- Film & TV
- 28 Jan 19
Having directed the Oscar-nominated short Detainment, Irish filmmaker Vincent Lambe should be in high spirits. But the controversial nature of the film – which deals with the murder of James Bulger – has led to a storm of manufactured tabloid outrage.
Vincent Lambe sounds weary as he speaks to Hot Press from his home in the Dublin suburb of Rathgar. His latest short film, Detainment, has just been released and has received widespread critical praise from those who’ve seen it. But it has also been met with a torrent of outrage from those who haven’t, but who’ve read the tabloid condemnation: a paradigm, you might say, of life in 2019.
The film explores the highly sensitive subject of the murder of James Bulger. It is based on real-life transcripts of conversations between police officers in the English town of Kirby, and the 10-year-old boys Jon Venables and Robert Thompson, who were found to have tortured and killed the two-year-old Bulger. Why did Vincent decide to tackle this difficult subject?
“I was 12 when it happened,” he explains, “and I grew up hearing about the murder. It was always on my mind. I could never understand why these two 10-year-old boys committed such an horrific crime. I was always told that they were evil, but I wanted, as an adult, to get a better understanding of it. Initially, I was just interested in the case. Then I got the interview transcripts and realised: it’s one of those stories. You think you know it well, but there was so much that I didn’t know.
“Obviously I had a lot of apprehension about making the film because it’s such a hugely sensitive case. So it took years of thought and writing and rewriting and research, and then when I decided to make it as a 30-minute drama, I wanted to make sure everything was entirely factual, and there was no embellishment. I wanted it be responsibly made.”
It focuses almost wholly on police transcripts.
“In terms of a 30-minute drama, there’s a lot to condense. There were over 20 hours of transcripts, so really we only get a brief glance at what happened in those interviews. But everything is entirely factual. It’s almost verbatim, apart from Jon Venables’ confession scene, which there isn’t a transcript for. But that was based on having watched interviews with the detectives.”
Nominated for an Academy Award, it has nonetheless received overwhelmingly negative publicity in the UK press. 81,000 people have signed a petition calling for the film to be banned from Oscar consideration. Much of this was sparked when the Bulger family went public with the fact that they weren’t contacted about the making of it.
“I never meant any disrespect at all by not asking the Bulger family,” Vincent sighs. “In hindsight, I’m sorry that we didn’t let them know sooner, but in terms of asking for permission from them – it would’ve made it a different film. I wanted to meet Denise [Bulger] to explain our reasons for making the film, and also why we didn’t get in touch sooner, but when we were making the film, no one expected it to get this level of attention.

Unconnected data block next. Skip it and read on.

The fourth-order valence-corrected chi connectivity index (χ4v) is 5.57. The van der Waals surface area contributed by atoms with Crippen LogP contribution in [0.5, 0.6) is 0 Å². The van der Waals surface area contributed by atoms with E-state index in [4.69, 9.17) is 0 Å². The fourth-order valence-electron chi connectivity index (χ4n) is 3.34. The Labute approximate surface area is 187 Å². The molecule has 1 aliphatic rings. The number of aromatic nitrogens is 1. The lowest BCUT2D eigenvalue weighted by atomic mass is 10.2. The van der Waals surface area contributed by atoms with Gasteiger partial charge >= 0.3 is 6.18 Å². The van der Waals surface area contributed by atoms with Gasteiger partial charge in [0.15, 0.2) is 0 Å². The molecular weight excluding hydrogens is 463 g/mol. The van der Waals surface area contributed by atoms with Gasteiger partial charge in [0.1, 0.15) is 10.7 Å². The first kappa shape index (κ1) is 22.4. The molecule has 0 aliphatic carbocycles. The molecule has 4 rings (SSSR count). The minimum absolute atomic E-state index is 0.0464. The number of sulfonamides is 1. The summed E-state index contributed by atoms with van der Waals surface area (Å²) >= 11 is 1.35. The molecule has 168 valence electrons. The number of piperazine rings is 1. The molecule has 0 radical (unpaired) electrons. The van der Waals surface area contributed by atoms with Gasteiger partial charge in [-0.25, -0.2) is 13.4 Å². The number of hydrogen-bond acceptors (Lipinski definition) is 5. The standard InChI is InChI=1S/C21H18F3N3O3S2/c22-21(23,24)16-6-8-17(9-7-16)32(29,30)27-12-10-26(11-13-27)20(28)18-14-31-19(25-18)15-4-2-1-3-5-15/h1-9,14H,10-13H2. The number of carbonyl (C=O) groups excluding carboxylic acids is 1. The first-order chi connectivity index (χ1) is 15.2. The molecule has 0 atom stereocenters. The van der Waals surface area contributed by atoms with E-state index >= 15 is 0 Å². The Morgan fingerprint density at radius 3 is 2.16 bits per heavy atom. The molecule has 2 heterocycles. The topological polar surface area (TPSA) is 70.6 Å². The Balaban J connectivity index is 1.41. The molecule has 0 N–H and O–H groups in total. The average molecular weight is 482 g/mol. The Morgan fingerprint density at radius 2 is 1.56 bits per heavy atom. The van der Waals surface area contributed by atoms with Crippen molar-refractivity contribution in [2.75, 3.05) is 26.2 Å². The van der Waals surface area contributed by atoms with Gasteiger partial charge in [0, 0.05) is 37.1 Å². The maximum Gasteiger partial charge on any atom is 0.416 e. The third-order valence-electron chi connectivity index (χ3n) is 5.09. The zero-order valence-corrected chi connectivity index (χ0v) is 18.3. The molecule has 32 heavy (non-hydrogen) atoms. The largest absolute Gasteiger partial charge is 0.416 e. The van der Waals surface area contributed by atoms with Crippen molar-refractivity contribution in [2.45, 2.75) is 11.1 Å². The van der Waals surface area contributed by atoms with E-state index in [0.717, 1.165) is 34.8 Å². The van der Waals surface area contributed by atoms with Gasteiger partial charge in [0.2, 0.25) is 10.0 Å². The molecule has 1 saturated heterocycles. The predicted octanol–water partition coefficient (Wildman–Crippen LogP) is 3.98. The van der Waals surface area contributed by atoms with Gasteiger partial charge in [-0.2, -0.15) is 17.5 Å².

“Because we wanted to make a film that was impartial, and entirely fact-based, we decided not to contact members of any of the families involved, and we relied solely on the factual material, which has been available for 25 years. If we had contacted one of the families, there would have been pressure to tell it the way they wanted it told. Contacting the families wouldn’t change what’s in the transcripts, but would most likely change what’s in the film, and when you do that you’re telling a version of the truth. But I did put a lot of thought into ensuring that it was respectful to the victim and to the Bulger family.”
How has he dealt with the backlash? “I always expected some backlash,” he admits, “but I never expected people to start saying things about the film which are just untrue. People are outraged, based on misinformation that’s been published in the tabloids, but (sighs) I think if people had just seen the film, the people who are outraged now would have a completely different opinion. But they’ve been told what to think about the film before they’ve seen it. That’s very hard to deal with.
“There’s lots of documentaries that get slammed in the same way. The difference is, they’ll go out: they’ll be broadcast, and there’s no question of what’s in it and what’s not in it, because everyone will have seen it. But with this, there’s people calling for a boycott before they’ve seen it. I hope that when people do see it, they’ll recognise that it was responsibly made and that it’s an important film.”
In truth, Detainment is well cast, well directed and, above all, respectful to the sensitivities of the case. The fact that it made the Oscar list alongside shorts that were hailed at the likes of the Toronto and Sundance Film Festivals, shows just how highly the critics have rated it.
“It genuinely took my breath away,” Vincent says of when he got news of the Oscar nod. But for now, 2019 has been dominated with the challenge of managing the PR nightmare that has been foisted on him. Here’s to an Oscar win then...